Gennady Golovkin still doesn’t trust judges to give him a fair fight against Canelo Alvarez

Gennady Golovkin and Canelo Alvarez both celebrate after the final round in their WBC, WBA and IBF middleweight championship bout at T-Mobile Arena on September 16, 2017 in Las Vegas.
(Ethan Miller / Getty Images)

Gennady Golovkin’s main focus during Saturday night’s rematch with Canelo Alvarez will be on his opponent, but part of him will be thinking about the judges.

Golovkin harbors distrust in the business side of boxing, and much of that is connected to two of the scorecards from his first fight against Alvarez.

Although respected veteran judge Dave Moretti awarded Golovkin a 115-113 score in that September 2017 bout, judge Adalaide Byrd turned in what has become perhaps the most notorious card of the generation, giving Alvarez 10 of the 12 rounds, and judge Don Trella went against both Moretti and Byrd by awarding Alvarez the seventh round in his 114-114 card to blemish Golovkin’s otherwise perfect record with a draw.

Asked his greatest regret over that bout, Golovkin trainer Abel Sanchez said, “I wasn’t persistent enough in not allowing Adalaide Byrd to be a judge.”


The Nevada Athletic Commission sought to quell both Golovkin and the public’s doubts by assigning Moretti and veteran judges Glenn Feldman and Steve Weisfeld to score Saturday’s HBO pay-per-view, middleweight-title bout at Las Vegas’ T-Mobile Arena.

Even with that, Golovkin (38-0-1, 34 knockouts) expressed apprehension over allowing the outcome to be determined by any man other than himself.

“It’s a very interesting situation for me, them changing all the judges,” Golovkin told the Times recently. “This is better for boxing and I believe it’s better for fans. Still, I don’t believe in it 100 percent.”

Asked if he trusts the judges to score the bout fairly, Golovkin said, “No, because this is business. I believe that in my heart.”


While Feldman and Weisfeld previously worked three Golovkin bouts — Weisfeld gave Golovkin a 115-112 nod in last year’s competitive bout against Daniel Jacobs — Alvarez maintains he’s not considering the judging, or any conspiracy theory that this panel might favor Golovkin in any narrow rounds due to the criticized judging of the first fight.

“I don’t spend my time crying about the decisions that are made, the judges,” Alvarez said.

Sanchez said, “I believe we have three of the best judges going for this fight. We’ll get a fair decision. It hurts boxing more than it hurts us to continue to have judging the way it has been in Nevada.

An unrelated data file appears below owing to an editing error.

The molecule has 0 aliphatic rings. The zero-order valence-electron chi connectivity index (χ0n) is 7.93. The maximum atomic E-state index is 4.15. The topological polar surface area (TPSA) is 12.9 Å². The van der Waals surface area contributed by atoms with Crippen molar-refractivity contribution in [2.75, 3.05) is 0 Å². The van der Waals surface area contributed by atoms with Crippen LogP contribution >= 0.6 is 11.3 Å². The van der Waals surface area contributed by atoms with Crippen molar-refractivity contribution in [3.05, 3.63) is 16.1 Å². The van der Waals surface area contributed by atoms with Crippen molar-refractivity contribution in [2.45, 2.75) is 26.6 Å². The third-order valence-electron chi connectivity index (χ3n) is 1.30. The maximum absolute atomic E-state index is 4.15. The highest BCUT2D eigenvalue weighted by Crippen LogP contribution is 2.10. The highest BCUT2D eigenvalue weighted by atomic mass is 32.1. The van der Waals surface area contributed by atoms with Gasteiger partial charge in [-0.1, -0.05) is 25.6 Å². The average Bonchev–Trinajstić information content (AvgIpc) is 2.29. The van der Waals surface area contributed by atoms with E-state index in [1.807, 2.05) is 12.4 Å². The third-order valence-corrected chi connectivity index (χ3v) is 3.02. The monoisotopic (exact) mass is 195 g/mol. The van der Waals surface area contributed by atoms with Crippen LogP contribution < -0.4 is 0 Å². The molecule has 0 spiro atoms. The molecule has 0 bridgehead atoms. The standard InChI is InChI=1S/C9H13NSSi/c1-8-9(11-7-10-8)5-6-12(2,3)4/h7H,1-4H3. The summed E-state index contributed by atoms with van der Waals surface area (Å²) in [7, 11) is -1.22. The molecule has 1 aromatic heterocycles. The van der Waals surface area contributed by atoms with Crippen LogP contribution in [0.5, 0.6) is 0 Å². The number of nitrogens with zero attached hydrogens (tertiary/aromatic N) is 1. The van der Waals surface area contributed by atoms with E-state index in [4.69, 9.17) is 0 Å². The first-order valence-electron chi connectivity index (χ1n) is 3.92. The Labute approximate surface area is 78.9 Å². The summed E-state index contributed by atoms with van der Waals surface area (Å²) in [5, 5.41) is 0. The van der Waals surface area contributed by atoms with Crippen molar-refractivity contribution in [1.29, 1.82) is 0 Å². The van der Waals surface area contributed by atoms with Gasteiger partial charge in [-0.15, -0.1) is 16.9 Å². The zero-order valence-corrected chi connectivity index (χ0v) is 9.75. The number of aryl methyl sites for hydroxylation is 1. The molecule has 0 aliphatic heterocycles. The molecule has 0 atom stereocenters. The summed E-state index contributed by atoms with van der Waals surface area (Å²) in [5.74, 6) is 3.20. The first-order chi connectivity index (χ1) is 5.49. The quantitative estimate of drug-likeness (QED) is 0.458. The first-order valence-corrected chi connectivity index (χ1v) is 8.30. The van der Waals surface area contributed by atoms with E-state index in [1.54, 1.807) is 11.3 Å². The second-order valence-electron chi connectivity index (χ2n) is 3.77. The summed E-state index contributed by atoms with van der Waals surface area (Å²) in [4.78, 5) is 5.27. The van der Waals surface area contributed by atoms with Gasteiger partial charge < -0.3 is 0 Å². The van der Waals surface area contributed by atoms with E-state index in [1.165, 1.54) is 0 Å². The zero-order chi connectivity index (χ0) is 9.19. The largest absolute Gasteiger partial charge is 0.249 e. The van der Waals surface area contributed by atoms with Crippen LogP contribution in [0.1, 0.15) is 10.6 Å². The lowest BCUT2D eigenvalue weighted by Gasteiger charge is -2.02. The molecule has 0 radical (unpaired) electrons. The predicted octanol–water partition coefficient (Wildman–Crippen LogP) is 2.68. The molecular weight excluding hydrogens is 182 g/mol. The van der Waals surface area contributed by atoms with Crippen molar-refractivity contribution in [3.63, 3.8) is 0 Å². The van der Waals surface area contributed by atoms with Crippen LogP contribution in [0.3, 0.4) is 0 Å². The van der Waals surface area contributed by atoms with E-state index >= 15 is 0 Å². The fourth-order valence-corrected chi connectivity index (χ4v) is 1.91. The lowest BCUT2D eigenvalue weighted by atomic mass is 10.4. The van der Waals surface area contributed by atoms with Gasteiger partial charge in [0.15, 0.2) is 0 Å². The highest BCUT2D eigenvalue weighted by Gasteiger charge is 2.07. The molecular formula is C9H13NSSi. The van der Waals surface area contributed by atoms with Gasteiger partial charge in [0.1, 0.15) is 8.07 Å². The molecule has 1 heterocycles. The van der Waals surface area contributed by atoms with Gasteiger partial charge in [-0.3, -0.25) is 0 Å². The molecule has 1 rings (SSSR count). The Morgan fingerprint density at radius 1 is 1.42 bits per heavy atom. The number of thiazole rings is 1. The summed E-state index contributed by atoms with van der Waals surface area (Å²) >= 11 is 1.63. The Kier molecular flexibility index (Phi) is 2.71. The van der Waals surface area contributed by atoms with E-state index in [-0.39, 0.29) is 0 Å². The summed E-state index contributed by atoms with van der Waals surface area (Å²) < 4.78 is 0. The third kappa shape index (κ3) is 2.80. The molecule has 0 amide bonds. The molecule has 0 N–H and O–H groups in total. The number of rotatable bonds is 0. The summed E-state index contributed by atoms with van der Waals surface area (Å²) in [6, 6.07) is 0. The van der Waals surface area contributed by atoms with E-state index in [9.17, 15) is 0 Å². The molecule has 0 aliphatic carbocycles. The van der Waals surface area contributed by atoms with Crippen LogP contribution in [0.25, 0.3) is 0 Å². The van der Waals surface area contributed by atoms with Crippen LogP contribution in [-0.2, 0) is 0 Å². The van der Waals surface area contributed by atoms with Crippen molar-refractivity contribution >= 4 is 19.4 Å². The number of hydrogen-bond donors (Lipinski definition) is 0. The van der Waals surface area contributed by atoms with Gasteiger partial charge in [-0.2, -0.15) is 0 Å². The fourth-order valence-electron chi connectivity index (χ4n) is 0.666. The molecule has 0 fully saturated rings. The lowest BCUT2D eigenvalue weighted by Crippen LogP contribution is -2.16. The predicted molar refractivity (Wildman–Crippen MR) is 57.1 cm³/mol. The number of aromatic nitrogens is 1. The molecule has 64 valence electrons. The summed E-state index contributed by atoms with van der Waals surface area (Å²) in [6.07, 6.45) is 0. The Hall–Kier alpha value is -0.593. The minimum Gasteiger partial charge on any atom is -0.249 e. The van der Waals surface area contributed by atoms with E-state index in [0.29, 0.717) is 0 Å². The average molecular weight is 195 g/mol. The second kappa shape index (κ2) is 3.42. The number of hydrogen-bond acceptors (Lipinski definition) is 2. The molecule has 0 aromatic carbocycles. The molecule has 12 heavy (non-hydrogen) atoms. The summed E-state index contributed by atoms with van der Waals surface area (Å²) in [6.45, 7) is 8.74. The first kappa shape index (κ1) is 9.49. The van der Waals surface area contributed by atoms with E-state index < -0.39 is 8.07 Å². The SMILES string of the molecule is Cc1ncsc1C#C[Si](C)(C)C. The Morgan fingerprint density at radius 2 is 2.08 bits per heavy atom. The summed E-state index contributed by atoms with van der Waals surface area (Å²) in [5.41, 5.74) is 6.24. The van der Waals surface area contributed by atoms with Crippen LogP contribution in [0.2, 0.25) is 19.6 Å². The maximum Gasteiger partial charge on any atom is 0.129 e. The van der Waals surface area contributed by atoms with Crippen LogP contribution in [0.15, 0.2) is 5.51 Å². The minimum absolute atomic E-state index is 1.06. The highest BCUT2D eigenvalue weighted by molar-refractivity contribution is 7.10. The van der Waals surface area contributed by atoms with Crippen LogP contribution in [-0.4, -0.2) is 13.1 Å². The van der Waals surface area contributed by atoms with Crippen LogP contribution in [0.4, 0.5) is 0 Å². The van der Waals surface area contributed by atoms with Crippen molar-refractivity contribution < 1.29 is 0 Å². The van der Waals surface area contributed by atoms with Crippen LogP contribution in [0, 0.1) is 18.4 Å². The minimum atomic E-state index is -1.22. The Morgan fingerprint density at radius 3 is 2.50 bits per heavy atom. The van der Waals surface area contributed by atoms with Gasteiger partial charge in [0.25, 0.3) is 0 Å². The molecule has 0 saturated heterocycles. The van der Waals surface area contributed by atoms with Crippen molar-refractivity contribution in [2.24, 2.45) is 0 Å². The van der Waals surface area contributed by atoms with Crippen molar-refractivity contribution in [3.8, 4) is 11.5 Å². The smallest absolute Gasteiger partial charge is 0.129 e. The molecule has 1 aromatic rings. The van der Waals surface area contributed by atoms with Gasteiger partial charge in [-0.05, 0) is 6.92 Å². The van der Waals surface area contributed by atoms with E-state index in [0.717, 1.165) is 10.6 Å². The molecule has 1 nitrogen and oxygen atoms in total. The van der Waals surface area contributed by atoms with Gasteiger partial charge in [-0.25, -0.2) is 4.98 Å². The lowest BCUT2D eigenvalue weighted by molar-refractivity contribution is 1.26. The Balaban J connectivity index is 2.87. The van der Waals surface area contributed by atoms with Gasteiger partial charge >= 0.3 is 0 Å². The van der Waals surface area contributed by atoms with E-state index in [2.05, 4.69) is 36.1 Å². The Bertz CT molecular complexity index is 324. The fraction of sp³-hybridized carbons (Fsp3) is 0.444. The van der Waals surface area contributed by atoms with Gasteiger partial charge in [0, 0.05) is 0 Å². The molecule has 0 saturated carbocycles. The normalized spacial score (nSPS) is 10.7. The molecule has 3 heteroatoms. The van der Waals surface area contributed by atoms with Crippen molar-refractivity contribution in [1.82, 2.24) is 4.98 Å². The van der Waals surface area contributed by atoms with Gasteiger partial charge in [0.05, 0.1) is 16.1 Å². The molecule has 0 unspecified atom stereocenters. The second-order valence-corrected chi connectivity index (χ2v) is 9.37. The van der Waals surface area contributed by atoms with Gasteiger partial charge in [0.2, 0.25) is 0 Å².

“What I’d like to see is the judges judge the fight as they see it. If a guy’s trying to win the fight, then I think he should be given credit for it, and if a guy’s trying to survive a round, then I don’t think he should be given credit for that.


“The judges have to look at who’s pressing the fight, who’s throwing and landing punches and trying to make a fight out of it. It’s not a dance.”

Will Golovkin stick with HBO?

This marks the final fight in Golovkin’s deal with HBO. And with powerful new options emerging to broadcast and stream high-profile bouts, it will be compelling to see if he turns away from a network that is increasingly turning its back on boxing.

Six years after HBO helped launch his rise by televising Golovkin’s U.S. debut at Turning Stone Casino in New York, he felt HBO didn’t support his plan to fight a replacement opponent in May after Alvarez was suspended six months for submitting two positive drug tests.


Golovkin ultimately landed an HBO date on Cinco de Mayo at StubHub Center against Vanes Martirosyan, but his $1-million guarantee was 20 times less than what he’s expected to earn Saturday.

“We would’ve liked a bigger license fee,” Golovkin promoter Tom Loeffler said.

HBO said it doesn’t comment on contracts, but noted that no other fighter has been on the network more since his September 2012 debut than Golovkin has with 14 appearances.

Golovkin has expressed interest in several opponents, including unbeaten Jermall Charlo, who’s tied to Premier Boxing Champions, which announced a deal with Fox last week to stage bouts on pay-per-view and network television, and also recently extended its union with Showtime.


Golovkin also is interested in meeting Japan’s World Boxing Assn. secondary middleweight champion Ryoto Murata, who is tied to Top Rank and ESPN.

“If Gennady wins [Saturday], he has a lot of options,” Loeffler said.

Lomachenko move to N.Y in talks

WBA lightweight champion Vasiliy Lomachenko was targeted by his promoter for a Dec. 1 title defense at the Forum against Puerto Rico’s new World Boxing Organization champion Jose Pedraza, but the bout might be shifted to Dec. 8 at Madison Square Garden and televised by ESPN.


Moving the fight is expected to maximize viewership for Lomachenko, a three-division champion with pay-per-view aspirations. The Dec. 8 bout would be preceded by ESPN’s coverage of the Heisman Trophy presentation.

“Coming out of the Heisman is a great showcase, and we want to make sure he’ll capitalize on it,” said Carl Moretti, an executive for Lomachenko promoter Top Rank.

A final decision is expected this week when Top Rank President Todd duBoef meets with ESPN officials in New York.


Twitter: @latimespugmire